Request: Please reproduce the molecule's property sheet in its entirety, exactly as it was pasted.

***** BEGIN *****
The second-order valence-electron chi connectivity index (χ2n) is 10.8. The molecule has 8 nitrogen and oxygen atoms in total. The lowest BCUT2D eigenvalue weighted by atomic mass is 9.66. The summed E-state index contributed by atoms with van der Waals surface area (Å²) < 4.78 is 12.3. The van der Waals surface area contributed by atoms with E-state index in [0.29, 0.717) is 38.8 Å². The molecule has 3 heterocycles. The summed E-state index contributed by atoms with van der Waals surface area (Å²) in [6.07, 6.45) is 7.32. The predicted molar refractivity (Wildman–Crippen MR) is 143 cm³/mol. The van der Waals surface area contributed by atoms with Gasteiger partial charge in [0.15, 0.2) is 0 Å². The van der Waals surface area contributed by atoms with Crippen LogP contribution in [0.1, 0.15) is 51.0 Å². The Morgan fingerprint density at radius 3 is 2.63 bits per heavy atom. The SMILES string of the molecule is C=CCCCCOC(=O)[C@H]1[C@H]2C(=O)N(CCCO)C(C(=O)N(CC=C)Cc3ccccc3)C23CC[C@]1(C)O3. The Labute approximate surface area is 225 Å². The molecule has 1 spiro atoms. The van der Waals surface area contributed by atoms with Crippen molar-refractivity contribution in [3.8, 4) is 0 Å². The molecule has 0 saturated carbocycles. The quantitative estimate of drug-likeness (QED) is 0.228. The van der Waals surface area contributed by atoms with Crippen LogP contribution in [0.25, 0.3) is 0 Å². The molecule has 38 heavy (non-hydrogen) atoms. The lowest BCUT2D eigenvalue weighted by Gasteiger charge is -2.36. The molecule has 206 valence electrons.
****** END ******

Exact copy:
The second-order valence-electron chi connectivity index (χ2n) is 10.8. The molecule has 8 nitrogen and oxygen atoms in total. The lowest BCUT2D eigenvalue weighted by atomic mass is 9.66. The summed E-state index contributed by atoms with van der Waals surface area (Å²) < 4.78 is 12.3. The van der Waals surface area contributed by atoms with E-state index in [0.29, 0.717) is 38.8 Å². The molecule has 3 heterocycles. The summed E-state index contributed by atoms with van der Waals surface area (Å²) in [6.07, 6.45) is 7.32. The predicted molar refractivity (Wildman–Crippen MR) is 143 cm³/mol. The van der Waals surface area contributed by atoms with Gasteiger partial charge in [0.15, 0.2) is 0 Å². The van der Waals surface area contributed by atoms with Crippen LogP contribution in [0.1, 0.15) is 51.0 Å². The Morgan fingerprint density at radius 3 is 2.63 bits per heavy atom. The SMILES string of the molecule is C=CCCCCOC(=O)[C@H]1[C@H]2C(=O)N(CCCO)C(C(=O)N(CC=C)Cc3ccccc3)C23CC[C@]1(C)O3. The Labute approximate surface area is 225 Å². The molecule has 1 spiro atoms. The van der Waals surface area contributed by atoms with Crippen molar-refractivity contribution in [3.8, 4) is 0 Å². The molecule has 0 saturated carbocycles. The quantitative estimate of drug-likeness (QED) is 0.228. The van der Waals surface area contributed by atoms with Crippen LogP contribution in [0.25, 0.3) is 0 Å². The molecule has 38 heavy (non-hydrogen) atoms. The lowest BCUT2D eigenvalue weighted by Gasteiger charge is -2.36. The molecule has 206 valence electrons.